"Thank you for making Ann Arbor a better place to live! Please enjoy some coffee!"
by Jenn McKee
From the July, 2017 issue
So read the letters local community leaders, politicians, small business owners, and nonprofit directors have been receiving anonymously for more than two years now. While locals often express gratitude for living in Ann Arbor, this one puts her money--or, more accurately, coffee-shop gift cards--where her mouth is.
The letters from the "Thankful Townie" come with $5-$10 worth of gift cards from RoosRoast or Sweetwaters. Past recipients include Groundcover News, the Ann Arbor Film Festival, the Aut Bar, the DDA, Kickshaw Theatre, the Delonis Center, Ann Arbor Summer Festival, 826michigan, Theatre Nova, and the Observer; politicians Chip Smith, Jeff Irwin, Sabra Briere, and Yousef Rabhi; AADL deputy directory Eli Neiburger; and county "knowledge master" Andy Brush. Recipients are invited to nominate other locals for recognition.
"There are so many amazing people doing amazing things in this town, but most of the attention always goes to a small handful of people," Thankful Townie says in an (anonymous) interview. "I felt like more people needed to be recognized, especially those working as executive directors of organizations and small business owners, as a way of encouraging them and thanking them for working so hard and going out of their way every day to keep things going."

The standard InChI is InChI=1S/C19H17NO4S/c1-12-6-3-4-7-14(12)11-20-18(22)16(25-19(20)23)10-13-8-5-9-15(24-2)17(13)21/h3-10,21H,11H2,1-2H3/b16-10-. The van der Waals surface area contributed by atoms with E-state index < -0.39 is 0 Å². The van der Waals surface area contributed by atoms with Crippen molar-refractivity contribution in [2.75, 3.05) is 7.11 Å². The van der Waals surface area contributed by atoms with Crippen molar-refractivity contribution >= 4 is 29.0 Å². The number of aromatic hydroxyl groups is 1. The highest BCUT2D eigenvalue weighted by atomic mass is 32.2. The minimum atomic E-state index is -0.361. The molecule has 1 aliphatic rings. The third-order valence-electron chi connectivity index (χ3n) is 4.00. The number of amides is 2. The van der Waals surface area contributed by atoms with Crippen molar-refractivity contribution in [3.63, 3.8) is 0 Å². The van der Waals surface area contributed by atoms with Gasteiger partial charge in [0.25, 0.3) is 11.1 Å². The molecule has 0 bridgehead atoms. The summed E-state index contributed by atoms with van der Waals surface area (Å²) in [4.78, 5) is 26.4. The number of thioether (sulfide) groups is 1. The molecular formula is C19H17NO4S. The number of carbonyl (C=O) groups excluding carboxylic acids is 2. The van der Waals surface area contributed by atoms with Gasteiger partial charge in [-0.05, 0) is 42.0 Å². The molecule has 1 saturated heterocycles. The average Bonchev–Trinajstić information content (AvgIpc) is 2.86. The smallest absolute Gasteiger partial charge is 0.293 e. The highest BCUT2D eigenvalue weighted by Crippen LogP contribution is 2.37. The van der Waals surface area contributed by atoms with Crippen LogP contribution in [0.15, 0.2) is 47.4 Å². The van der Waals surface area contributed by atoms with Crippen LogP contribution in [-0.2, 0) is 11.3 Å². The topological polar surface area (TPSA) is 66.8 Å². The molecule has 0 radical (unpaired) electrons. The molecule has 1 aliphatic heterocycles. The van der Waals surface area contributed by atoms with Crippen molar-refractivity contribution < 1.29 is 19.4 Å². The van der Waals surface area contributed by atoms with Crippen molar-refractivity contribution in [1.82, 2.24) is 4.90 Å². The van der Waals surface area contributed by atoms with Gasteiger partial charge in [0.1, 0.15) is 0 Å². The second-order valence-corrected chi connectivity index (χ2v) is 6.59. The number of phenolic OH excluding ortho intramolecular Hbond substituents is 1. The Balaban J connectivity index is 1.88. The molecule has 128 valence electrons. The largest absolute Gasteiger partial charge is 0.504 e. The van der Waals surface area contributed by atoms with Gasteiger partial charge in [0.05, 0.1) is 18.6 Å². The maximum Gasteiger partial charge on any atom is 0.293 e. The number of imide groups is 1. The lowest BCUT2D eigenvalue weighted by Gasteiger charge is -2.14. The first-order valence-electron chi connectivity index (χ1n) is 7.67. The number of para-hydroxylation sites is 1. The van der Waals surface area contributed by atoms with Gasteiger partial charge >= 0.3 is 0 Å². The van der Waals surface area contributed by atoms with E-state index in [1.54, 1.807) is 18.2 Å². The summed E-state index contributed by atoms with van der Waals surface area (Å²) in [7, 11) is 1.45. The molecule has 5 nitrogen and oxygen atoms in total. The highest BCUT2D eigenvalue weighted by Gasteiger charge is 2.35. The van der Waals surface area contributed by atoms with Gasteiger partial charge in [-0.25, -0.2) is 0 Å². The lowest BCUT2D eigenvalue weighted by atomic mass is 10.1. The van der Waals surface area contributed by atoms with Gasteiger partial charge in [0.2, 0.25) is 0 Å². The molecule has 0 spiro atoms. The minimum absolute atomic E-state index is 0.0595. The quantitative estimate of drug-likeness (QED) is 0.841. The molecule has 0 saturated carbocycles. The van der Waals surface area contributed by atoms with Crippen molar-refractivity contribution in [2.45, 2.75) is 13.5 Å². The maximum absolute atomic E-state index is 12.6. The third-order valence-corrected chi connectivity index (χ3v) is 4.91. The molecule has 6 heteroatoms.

Phillis Engelbert, co-owner of the Lunch Room, was thrilled to receive a couple of gift cards from Thankful Townie in March.
"It's just something that's so nice and fun and positive and uplifting," says Engelbert. "And it's great when someone can be recognized for good deeds. I'd been a fan of Thankful Townie, so when we got the letter, it felt like an honor ... It's like a wonderful little extra surprise to brighten your day."
Engelbert gave the Lunch Room's gift cards to employees: one who was headed out on a date and one who had done great work that day.
"The concept of gratitude is something that is important and often lacking in our society, so to spread that sentiment, like Thankful Townie is doing--I'm hoping
it's infectious, and that others will jump on the gratitude bandwagon. It makes life so much nicer," says Engelbert.
Mary Morgan, former co-editor of the Ann Arbor Chronicle and creator of the CivCity Initiative, also was recognized by the Thankful Townie.
"Who doesn't like getting thanked with a gift card?" asks Morgan. "... And I'm glad [Townie's] continued to do it. A lot of projects that are really cool last a few months, and then they disappear, so it's great that [Townie] does it consistently. There are a lot of people in town to thank."
"The Townie" Facebook page identifies her only by gender. In real life, she is an impassioned community member who frequents local businesses and events but has no (previous or current) professional affiliation with them. So why wish to remain anonymous? Especially when the occasional, ironic result is that one past recipient unknowingly nominated the Townie herself for recognition?
"Because it's not about me; it's about what's happening in town," says Townie. "And this way, if I can't do it, someone else could. ... It doesn't matter who's doing it. It matters that it gets done.
"I just wanted to do something nice," says Townie. "I love this town. It's been so good to me, and so accepting and loving toward me, that I felt like I should do something to give a little back."
[Originally published in July, 2017.]
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